How to square your behaviour management with school policy

One of the most common things I hear from teachers is: ‘I want to do x with my class, but the school insists I do y.’ Some schools have very weak behaviour policies, or good policies with weak execution. I have spoken to NQTs who have clearer ideas about how to deal with poor behaviour than their school leaders do.

What do you do in that situation? It can be frustrating when you know that a child deserves some kind of sanction, but the school pussy-foots about with time-outs and cuddles and coffee with the Head of Learning. Or what about when a new behaviour fad sweeps your LEA, and everyone suddenly has to massage each other’s shoulders and cry before they go home?

Have integrity

Up to a point, you have a sliver of autonomy. You don’t always have to use the latest technique or fad, even if the school recommends it. In fact, I would wait until the school positively demands you do something before following the fashion. Schools can make reasonable requests from you, such as setting homework even if you don’t agree with it. But can they expect you to really use VAK Visual, auditory and kinaesthetic learning techniques) in every lesson? Of course not.

Option A is to bend the rules without breaking them. If the school doesn’t do detentions then you should do them yourself. Form a mini department with a like-minded colleague and split the legwork between you.

Feed the beast

Option B is to give the beast what it needs to make it leave you alone, and then do whatever you would normally do. When you are being observed show that you have planned for VAK. Demonstrate it, if necessary, and then ignore it in the other 99.5% of your lessons. When Ofsted are visiting, I get out the monkey suit and jazz hands. The rest of the time I teach only with the children’s best interests in mind and I have no problem admitting that.

Of course, you’re in trouble if your grades are rubbish. But that’s when a conscientious teacher examines their own practice and asks: “Do I need to do things differently?” This isn’t a charter for arrogance. I’m not saying: “Teach as you please and damn their eyes!” There is truly some terrible teaching out there. It is only proper that we monitor and regulate the process.

That doesn’t mean you have to let the fashions crush you, though. The thrill of innovation and the desire for simple answers has already proven the undoing of us, and will undermine us further if we let it.

Stand up for what you believe in

Raise your voice at staff meetings. If you are in a leadership position, promote the things you believe actually help, rather than the things that will please the higher-ups. After an examination series where my cohort had performed exceptionally well, I was once asked what I was doing to improve things next year. My answer? Continue to teach them to the best of my ability, every lesson. “But what about the learning to learn courses,” I was asked, “Have you integrated those into your lessons?” I said no. And I didn’t.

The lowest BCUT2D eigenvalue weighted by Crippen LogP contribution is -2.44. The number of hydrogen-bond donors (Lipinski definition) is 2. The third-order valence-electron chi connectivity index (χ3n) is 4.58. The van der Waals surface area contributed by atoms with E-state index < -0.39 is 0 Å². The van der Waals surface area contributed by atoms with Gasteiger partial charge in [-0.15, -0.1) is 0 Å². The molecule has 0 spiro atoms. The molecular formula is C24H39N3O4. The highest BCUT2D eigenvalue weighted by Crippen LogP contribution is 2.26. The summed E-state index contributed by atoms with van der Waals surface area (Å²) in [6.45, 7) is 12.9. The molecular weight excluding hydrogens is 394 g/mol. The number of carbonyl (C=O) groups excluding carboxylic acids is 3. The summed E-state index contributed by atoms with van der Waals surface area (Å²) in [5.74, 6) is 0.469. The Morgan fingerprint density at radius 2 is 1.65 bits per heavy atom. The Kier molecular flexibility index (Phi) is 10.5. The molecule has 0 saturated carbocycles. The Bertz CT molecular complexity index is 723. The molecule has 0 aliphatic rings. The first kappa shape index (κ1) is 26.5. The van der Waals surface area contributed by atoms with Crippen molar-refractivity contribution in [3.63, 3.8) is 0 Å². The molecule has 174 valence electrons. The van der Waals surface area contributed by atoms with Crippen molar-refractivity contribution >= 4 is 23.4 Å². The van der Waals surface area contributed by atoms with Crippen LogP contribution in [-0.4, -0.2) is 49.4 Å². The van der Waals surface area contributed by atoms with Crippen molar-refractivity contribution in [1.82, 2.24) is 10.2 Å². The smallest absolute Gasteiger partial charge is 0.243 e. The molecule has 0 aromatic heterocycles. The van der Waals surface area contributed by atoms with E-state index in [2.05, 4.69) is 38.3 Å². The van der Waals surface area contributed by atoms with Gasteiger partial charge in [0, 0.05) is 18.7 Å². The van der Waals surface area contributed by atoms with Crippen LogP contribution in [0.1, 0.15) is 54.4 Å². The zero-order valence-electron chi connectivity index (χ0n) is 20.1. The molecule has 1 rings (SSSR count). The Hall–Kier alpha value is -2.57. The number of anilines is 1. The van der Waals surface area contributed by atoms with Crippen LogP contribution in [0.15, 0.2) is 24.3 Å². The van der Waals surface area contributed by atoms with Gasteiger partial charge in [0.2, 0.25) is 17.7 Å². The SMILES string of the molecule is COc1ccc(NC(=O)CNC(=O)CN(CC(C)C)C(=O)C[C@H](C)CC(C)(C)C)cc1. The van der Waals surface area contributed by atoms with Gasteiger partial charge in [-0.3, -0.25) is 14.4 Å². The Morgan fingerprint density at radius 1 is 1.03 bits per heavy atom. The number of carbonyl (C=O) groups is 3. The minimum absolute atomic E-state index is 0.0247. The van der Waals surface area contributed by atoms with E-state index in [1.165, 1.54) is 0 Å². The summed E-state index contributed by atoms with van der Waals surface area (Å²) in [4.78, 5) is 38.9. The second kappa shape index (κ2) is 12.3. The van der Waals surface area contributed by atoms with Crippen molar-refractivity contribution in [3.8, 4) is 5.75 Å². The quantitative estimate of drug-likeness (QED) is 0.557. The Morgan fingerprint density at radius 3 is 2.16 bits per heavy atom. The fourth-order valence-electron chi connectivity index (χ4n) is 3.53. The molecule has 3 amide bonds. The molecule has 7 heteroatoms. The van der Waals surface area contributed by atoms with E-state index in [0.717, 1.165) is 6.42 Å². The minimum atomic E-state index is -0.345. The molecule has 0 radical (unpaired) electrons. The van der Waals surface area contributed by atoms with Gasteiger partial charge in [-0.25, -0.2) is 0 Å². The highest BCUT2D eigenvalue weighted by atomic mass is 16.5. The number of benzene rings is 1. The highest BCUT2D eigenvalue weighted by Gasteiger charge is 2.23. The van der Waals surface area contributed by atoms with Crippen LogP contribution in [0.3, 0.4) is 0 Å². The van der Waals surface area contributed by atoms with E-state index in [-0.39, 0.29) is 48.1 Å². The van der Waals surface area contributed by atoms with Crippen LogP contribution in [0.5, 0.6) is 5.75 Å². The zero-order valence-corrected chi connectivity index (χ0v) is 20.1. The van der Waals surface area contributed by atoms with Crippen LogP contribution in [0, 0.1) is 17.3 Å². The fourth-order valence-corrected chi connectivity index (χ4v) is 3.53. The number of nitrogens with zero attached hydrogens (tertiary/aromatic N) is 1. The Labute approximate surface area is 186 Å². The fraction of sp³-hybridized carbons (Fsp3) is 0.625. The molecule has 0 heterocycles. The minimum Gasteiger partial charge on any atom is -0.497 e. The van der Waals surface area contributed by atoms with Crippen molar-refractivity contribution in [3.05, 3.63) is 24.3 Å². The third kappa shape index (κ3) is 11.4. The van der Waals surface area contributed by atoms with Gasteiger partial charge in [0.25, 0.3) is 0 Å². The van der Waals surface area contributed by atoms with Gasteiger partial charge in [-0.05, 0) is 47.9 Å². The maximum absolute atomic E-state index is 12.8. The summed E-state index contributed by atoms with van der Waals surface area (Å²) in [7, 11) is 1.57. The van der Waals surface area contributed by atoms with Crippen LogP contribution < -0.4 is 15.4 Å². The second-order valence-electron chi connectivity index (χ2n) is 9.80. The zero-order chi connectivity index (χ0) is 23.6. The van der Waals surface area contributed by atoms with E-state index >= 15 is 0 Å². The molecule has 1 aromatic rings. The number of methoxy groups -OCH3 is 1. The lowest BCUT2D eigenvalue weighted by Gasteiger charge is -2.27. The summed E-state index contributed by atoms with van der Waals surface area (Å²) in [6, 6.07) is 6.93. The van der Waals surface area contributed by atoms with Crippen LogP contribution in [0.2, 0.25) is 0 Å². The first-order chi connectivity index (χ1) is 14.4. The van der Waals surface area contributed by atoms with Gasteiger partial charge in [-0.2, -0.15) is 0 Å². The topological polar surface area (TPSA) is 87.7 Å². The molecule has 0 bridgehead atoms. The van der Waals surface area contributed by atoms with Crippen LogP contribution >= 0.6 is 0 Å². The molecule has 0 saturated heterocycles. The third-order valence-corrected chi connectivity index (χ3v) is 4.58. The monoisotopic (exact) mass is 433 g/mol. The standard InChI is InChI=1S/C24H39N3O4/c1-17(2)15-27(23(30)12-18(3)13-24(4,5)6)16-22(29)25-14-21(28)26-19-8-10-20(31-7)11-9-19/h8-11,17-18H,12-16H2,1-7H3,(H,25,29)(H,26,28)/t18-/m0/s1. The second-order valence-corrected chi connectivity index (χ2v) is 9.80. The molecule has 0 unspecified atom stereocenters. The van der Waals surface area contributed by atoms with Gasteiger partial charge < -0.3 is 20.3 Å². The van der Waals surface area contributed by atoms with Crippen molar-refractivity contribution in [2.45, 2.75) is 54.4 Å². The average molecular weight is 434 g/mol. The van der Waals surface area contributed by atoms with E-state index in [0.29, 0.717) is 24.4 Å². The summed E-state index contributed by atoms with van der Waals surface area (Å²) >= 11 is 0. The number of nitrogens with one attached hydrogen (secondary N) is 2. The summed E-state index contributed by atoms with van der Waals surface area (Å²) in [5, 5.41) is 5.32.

You should resist the introduction of simple answers for complex problems. Read research papers for yourself if you have time. This is easier than you think now that the internet has brought the world into a phone box. Make your own judgements as to whether or not the research has been done properly. If it hasn’t, consider your response to it. Be vocal. Share your views with other people. Aim for public office and fix the whole damn world with your bare hands if you can.

A fight worth picking

Sometimes it can feel like you against the world, but if you care about the children, then this is a fight that is endlessly worth starting. So, next time you read some report that says you need to get kids beat boxing their geography in order to achieve deep learning (whatever that is), consider flinging it in the bin.

Teaching is one of the best careers in the world. I have never been happier than since I found my educational Damascus. I love teaching; I love to see kids learning; I love their little faces when they realise that I won’t permit them to do anything less than their best. I suspect that if you’re reading this, you do too. It is our mission to give kids the best education we can, for our own self-esteem, their life chances and the sake of our communal dignity.

Good luck

Tom

Read more from Tom here on his blog, or follow him. His latest new book Teacher, is out now, published by Bloomsbury.

Resources

Tom Bennett’s Top Ten Behaviour Tips

  • A condensed guide to good behaviour.

The Teacher Persona: understanding who you are

  • It’s a question every teacher should reflect on as they grow into their role. This article suggests some ways to reflect on your teaching personality.

Powerpoint Timer

  • This countdown timer can be copied into any slide and adapted to your needs.

What Next? How to change behaviour…

  • CPD resource for your staff noticeboard. Practical strategies to use after a student has been sent out or moved away from friends.

Working with parents

  • Parents are one of your greatest resources: Treat them as potential allies and not as an obstacle to your job. Here are some points to think about when dealing with them.

When to ignore bad behaviour

  • Some thoughts on ignoring bad behaviour as a tactic; when it’s a good move and when it could be disastrous.

Working with target groups - less able pupils

  • Advice on working effectively with key groups of pupils in your classroom.

I am the Law: do we need rules in classrooms?

  • A reflective look at the reason why - and when - rules need to be enforced in classrooms.

Tough Love

  • Great Teachers TV video on dealing with a tough year nine class.

Classroom Routines

  • Behaviour expert Sue Cowley shows a year 3 teacher how to get pupils to focus quickly.